EUROPEUM Institute for European Policy

There is no doubt that the European Union has found itself in a quarrel with the rising illiberal democracies of Central-Eastern Europe. Brought to the forefront by key developments that undermine the pillars of democracy in Hungary and Poland and highlighted further by the negotiations on the EU’s budget and the rule of law mechanism that applies to it, there has never been a clearer sign that the EU is again at odds with some of its newer member states.

It is clear that Hungary and Poland are allied in a sense, in which they support each other inside the EU’s framework, by vetoing any mechanisms that would have a large impact on the ruling government’s position and power distribution. Hence why both were against the Rule of Law mechanism and any sort of sanction on either of the two countries conditional on (further) democratic backsliding.

The democratic backsliding experienced in the two above mentioned countries is a dangerous precedent for the whole of the V4 as the former two are as heavily linked as Hungary and Poland, yet they do not try to commit the same moves as Hungary or Poland do. At least, not usually.

Recently, the EU budget veto presented by Poland and Hungary at the EU Council showed a slight fragmentation of the V4, as Czechia and Slovakia showed clear disagreements with the positions of their fellow allies.

If nothing else, it is evident that the V4 is not a strong, but rather a loose alliance of states that share a certain tradition, a common history and culture. Nevertheless, aside from positions on some niche topics, such as migration, the bloc is neither homogenous nor has a strong impact when it comes to politics, especially with regards to the EU. As an example, one could mention the fact that Slovakia adopted the euro before its neighbours, whose economies are stronger.

Similarly, while Hungary and Poland are adopting anti-LGBT positions due to their rather strong adherence to far-right extremism and Catholicism respectively, while Czechia is mulling the adoption of same-sex marriage.

So how come that the V4 has not dissolved yet despite obvious incongruences and differences? There is clearly a dissonance in the politics and regimes within it. Perhaps the governments of Slovakia and Czechia fear that without a strong regional backing akin to what the Nordic states or BeNeLux states enjoy, they would become irrelevant. Smaller states matter less without support, just like small political parties matter less when they are outside a coalition.

And this is just one of the many reasons why the V4 still exists. In certain ways, there is a strong regional cooperation, but to talk of an impact in the sphere of politics, that is less evident, as each state has its unique approach. As far as the future of the alliance is concerned, the upcoming Czech elections will potentially have a strong impact on whether the V4 will diverge further in policies and approaches, or further consolidate given the widening societal polarization during the pandemic.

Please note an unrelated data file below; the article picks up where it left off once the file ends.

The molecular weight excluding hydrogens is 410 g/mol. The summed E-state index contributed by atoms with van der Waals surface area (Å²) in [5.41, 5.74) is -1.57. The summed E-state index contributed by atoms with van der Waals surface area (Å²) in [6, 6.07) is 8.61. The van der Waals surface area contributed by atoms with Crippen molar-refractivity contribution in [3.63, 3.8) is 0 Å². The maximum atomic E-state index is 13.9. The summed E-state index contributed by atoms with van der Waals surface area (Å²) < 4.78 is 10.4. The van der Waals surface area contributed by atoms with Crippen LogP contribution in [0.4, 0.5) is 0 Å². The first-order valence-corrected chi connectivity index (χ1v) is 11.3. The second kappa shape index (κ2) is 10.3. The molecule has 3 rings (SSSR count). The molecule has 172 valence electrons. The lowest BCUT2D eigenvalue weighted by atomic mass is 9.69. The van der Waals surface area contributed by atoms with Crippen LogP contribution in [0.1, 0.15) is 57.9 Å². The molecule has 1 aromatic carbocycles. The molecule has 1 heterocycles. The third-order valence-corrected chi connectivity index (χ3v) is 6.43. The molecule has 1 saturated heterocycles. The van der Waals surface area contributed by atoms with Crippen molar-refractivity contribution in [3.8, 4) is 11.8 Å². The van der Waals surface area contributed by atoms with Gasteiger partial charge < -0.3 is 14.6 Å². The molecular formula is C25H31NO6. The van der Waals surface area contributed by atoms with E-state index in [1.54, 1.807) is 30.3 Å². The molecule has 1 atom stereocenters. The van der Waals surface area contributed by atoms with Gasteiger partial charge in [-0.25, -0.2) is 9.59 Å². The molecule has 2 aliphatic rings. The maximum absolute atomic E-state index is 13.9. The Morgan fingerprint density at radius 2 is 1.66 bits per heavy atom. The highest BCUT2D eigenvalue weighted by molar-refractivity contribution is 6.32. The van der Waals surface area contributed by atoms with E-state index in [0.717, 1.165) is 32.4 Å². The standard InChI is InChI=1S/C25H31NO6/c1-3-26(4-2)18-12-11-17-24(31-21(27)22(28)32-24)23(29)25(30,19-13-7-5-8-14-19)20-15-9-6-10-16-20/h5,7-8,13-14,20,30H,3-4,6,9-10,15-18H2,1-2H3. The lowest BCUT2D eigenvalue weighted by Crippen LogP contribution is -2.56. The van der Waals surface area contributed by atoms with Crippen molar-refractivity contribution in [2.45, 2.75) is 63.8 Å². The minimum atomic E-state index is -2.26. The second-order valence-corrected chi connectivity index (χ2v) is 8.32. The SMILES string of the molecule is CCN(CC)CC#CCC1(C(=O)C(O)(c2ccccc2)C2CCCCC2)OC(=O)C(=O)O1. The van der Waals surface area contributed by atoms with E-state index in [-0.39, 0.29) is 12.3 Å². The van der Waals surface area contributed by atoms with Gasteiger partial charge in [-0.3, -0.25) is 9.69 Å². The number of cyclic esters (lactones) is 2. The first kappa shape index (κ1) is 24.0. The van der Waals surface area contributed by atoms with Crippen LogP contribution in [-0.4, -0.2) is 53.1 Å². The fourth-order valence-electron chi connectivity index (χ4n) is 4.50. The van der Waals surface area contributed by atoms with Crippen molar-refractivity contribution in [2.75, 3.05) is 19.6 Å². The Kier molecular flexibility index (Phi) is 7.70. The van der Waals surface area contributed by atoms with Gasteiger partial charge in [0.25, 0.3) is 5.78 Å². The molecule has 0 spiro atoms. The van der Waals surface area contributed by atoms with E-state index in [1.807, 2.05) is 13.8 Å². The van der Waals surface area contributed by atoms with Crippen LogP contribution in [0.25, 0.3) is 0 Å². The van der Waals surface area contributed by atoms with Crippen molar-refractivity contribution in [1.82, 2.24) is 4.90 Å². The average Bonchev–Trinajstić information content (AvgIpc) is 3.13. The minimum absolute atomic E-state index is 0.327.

Obviously, Hungary will look towards friendlier relations with the east, as Orban is more willing to cooperate with Russia than the others. Poland, on the other hand, is keener on cooperating with the US, as it sees Russia as a threat to its interests. This is where there might be friction in the future between Hungary and Poland.

As for the final two members, Czechia is rather happy in going its own way. Czechia has some history of Euroscepticism, which might or might not become an issue further down the line. On the other hand, Slovakia is very pro-EU, what with having adopted the euro, but as always, there are certain issues within the country, like corruption, which make it out in a less positive light than any other western European country.

Clearly, all of the V4s members are unique in some ways, while they also have many things in common. One point of content might be the EU’s green agenda, which would like to see all states go carbon neutral by 2050, however, states such as Poland are still heavily reliant on carbon, while the rest of the V4 has made and will make investments into greener energies such as nuclear. However, this might also change in the future as Poland has made a deal with the US (of course) to construct a nuclear power plant. This just highlights one thing – which is the fact that despite having diverse agendas, there are still areas, where the V4 needs to act in unison – namely EU affairs. Just like the EU’s motto states, all states are diverse, but ultimately, they’re united, and that is doubly true for the V4.

Márk Szabó


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